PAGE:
In Haiti presently, a new round of mobilization just began on Monday this week, and this time conditions in the living conditions are driving persons to take the streets in search of some quality in their life. Nowadays what we refer to as quality of life is nonexistent in most if not all towns in the first Black Republic of the nineteenth century. Starting with basic security from criminals and continuing with health care, electricity, gasoline for private use, schooling for many children, noise at all hours in some places in the capital, garbage collection, traffic flow, all these things which are regarded as basic in most countries in the world have disappeared in the life of Haitians, especially those living in and around Port-au-Prince. Prices demanded for most food items and home supplies whether bought on the street or in stores have more than doubled over the past few months. Persons who had problems eating a decent meal each day are now unable to even eat once every two days, with a snack on the off day. Others are made to starve little by little, victims of all kinds of opportunistic diseases.
With all these problems in the country, persons are truly exasperated, and this new round of mobilization shows this. Even though thousands of persons hit the pavement following Jean Charles Moise in Cap Haitien, in all other towns, especially in the capital, Port-au-Prince, politicians were notably absent, and not welcomed by militants who were very combative. Reminiscent of the late eighties when the population was fighting the military, persons threw rivers of stones and bottles at cops and at stores on Delmas and other places, while a food warehouse belonging to an NGO was pillaged by a crowd of demonstrators. Not to advocate violence but this mobilization, which is still in progress today, is driven by despair, extreme poverty and a sense of being abandoned by the government, those in power, and an elite which is only that in name only. Presently in Haiti, the middle class has disappeared, and there are only two classes left, the ones who are making a lot, about five percent, and those who do not have the opportunity, the rest of the population. Persons who belong to the former middle class are barely making ends meet, while putting a decent meal on the table, while those in poverty starve. There you have all the ingredients for revolution, save for leadership, one of the main ingredient to success. Most Persons have lost trust in the all talk no action politicians who only show up on the pavement for a spell, and can’t wait to join the crew. The few who are honestly vying for change have lost most of the people’s trust because of the actions of their peers.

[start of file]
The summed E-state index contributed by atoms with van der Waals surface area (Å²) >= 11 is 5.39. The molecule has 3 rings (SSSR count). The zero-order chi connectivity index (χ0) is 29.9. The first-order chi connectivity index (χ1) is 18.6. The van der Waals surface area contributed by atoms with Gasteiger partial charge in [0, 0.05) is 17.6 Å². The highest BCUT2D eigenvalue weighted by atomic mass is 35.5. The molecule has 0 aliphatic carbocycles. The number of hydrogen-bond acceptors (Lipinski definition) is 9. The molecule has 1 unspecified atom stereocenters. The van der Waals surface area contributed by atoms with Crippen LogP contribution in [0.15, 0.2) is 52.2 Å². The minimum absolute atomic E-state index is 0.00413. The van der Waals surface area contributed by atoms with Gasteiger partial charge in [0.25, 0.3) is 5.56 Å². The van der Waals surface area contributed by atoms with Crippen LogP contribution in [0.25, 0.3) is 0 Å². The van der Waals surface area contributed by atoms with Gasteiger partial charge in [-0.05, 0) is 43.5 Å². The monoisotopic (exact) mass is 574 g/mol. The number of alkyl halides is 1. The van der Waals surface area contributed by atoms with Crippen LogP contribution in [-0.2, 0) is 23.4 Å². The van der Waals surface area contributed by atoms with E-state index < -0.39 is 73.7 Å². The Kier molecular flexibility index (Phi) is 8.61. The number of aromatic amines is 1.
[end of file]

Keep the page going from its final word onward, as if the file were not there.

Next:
In Jeremie, on the tip of the southern peninsula, persons have to pay nearly the equivalent of ten to fifteen dollars USD for a gallon of gasoline in the informal market, the street ok, while the price at the pump is still officially under three dollars give or take a few gourdes. Today there were barricades all over town because persons in town refuse to continue paying these prices. They are rising in indignation because the price of rice, meat, and most food has risen in proportion. As in all the other movements, politicians are again not leading the population. It looks like a spontaneous reaction to the conditions, and in all cases persons are demanding that de facto prime minister Ariel Henry leave office and retire somewhere far. As usual, no reaction from him or members of his crew, can’t call that a government.
We hope this round of mobilization does not fizzle out like the past monster demonstrations and peyi lock of the past three years. This time the people need to put pressure so intense that the crew resigns, and takes cover, or is incarcerated, like it happened in the Sudan and in Sri Lanka. Of course, in both of these countries matters are not settled, but a step in the right direction has been taken. In Haiti, it is time for those looking for a better future for our country to come together and help the mobilization go right. To restore the beauty of our simplicity.